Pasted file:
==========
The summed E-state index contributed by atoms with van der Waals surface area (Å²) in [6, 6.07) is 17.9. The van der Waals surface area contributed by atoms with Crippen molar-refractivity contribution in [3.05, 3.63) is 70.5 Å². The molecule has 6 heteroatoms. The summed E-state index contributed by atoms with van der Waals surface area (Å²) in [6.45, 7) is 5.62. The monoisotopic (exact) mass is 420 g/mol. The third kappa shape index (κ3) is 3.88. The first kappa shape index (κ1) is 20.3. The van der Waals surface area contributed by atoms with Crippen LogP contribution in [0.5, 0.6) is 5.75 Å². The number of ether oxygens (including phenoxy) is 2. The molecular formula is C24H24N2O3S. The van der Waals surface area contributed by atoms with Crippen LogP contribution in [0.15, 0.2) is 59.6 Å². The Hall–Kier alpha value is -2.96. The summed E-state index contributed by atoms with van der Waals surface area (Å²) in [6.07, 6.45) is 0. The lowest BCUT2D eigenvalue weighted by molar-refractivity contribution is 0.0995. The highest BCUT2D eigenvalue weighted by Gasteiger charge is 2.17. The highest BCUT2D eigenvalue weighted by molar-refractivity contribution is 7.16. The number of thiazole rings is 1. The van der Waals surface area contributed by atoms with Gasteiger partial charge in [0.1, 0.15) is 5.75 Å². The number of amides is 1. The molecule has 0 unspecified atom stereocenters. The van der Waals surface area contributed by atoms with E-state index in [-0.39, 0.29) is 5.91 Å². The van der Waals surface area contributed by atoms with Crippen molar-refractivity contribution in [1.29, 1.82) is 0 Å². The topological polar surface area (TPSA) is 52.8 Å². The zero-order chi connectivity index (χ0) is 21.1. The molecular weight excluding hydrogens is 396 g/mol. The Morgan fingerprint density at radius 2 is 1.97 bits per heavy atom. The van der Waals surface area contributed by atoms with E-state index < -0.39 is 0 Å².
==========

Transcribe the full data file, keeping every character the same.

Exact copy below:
The summed E-state index contributed by atoms with van der Waals surface area (Å²) in [6, 6.07) is 17.9. The van der Waals surface area contributed by atoms with Crippen molar-refractivity contribution in [3.05, 3.63) is 70.5 Å². The molecule has 6 heteroatoms. The summed E-state index contributed by atoms with van der Waals surface area (Å²) in [6.45, 7) is 5.62. The monoisotopic (exact) mass is 420 g/mol. The third kappa shape index (κ3) is 3.88. The first kappa shape index (κ1) is 20.3. The van der Waals surface area contributed by atoms with Crippen LogP contribution in [0.5, 0.6) is 5.75 Å². The number of ether oxygens (including phenoxy) is 2. The molecular formula is C24H24N2O3S. The van der Waals surface area contributed by atoms with Crippen LogP contribution in [0.15, 0.2) is 59.6 Å². The Hall–Kier alpha value is -2.96. The summed E-state index contributed by atoms with van der Waals surface area (Å²) in [6.07, 6.45) is 0. The lowest BCUT2D eigenvalue weighted by molar-refractivity contribution is 0.0995. The highest BCUT2D eigenvalue weighted by Gasteiger charge is 2.17. The highest BCUT2D eigenvalue weighted by molar-refractivity contribution is 7.16. The number of thiazole rings is 1. The van der Waals surface area contributed by atoms with Gasteiger partial charge in [0.1, 0.15) is 5.75 Å². The number of amides is 1. The molecule has 0 unspecified atom stereocenters. The van der Waals surface area contributed by atoms with E-state index in [-0.39, 0.29) is 5.91 Å². The van der Waals surface area contributed by atoms with Crippen molar-refractivity contribution in [1.29, 1.82) is 0 Å². The topological polar surface area (TPSA) is 52.8 Å². The zero-order chi connectivity index (χ0) is 21.1. The molecular weight excluding hydrogens is 396 g/mol. The Morgan fingerprint density at radius 2 is 1.97 bits per heavy atom. The van der Waals surface area contributed by atoms with E-state index < -0.39 is 0 Å².